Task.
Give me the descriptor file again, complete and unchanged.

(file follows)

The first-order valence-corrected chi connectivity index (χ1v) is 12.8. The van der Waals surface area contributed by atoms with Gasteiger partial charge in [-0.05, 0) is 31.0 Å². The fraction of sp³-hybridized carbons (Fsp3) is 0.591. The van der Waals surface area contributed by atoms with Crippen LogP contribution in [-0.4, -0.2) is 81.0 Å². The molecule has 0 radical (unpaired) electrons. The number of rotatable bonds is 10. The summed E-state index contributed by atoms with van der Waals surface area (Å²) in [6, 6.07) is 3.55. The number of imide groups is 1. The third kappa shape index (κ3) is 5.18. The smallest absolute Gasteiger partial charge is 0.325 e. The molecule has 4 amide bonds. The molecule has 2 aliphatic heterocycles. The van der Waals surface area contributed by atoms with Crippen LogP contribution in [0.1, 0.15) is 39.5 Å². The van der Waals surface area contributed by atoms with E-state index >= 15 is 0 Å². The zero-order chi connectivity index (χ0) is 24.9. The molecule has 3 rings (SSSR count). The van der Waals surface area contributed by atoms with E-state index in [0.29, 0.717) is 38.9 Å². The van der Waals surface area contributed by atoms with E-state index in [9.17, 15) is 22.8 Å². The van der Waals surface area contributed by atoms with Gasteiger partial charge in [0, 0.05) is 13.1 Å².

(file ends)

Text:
The first-order valence-corrected chi connectivity index (χ1v) is 12.8. The van der Waals surface area contributed by atoms with Gasteiger partial charge in [-0.05, 0) is 31.0 Å². The fraction of sp³-hybridized carbons (Fsp3) is 0.591. The van der Waals surface area contributed by atoms with Crippen LogP contribution in [-0.4, -0.2) is 81.0 Å². The molecule has 0 radical (unpaired) electrons. The number of rotatable bonds is 10. The summed E-state index contributed by atoms with van der Waals surface area (Å²) in [6, 6.07) is 3.55. The number of imide groups is 1. The third kappa shape index (κ3) is 5.18. The smallest absolute Gasteiger partial charge is 0.325 e. The molecule has 4 amide bonds. The molecule has 2 aliphatic heterocycles. The van der Waals surface area contributed by atoms with Crippen LogP contribution in [0.1, 0.15) is 39.5 Å². The van der Waals surface area contributed by atoms with E-state index >= 15 is 0 Å². The zero-order chi connectivity index (χ0) is 24.9. The molecule has 3 rings (SSSR count). The van der Waals surface area contributed by atoms with E-state index in [0.29, 0.717) is 38.9 Å². The van der Waals surface area contributed by atoms with E-state index in [9.17, 15) is 22.8 Å². The van der Waals surface area contributed by atoms with Gasteiger partial charge in [0, 0.05) is 13.1 Å².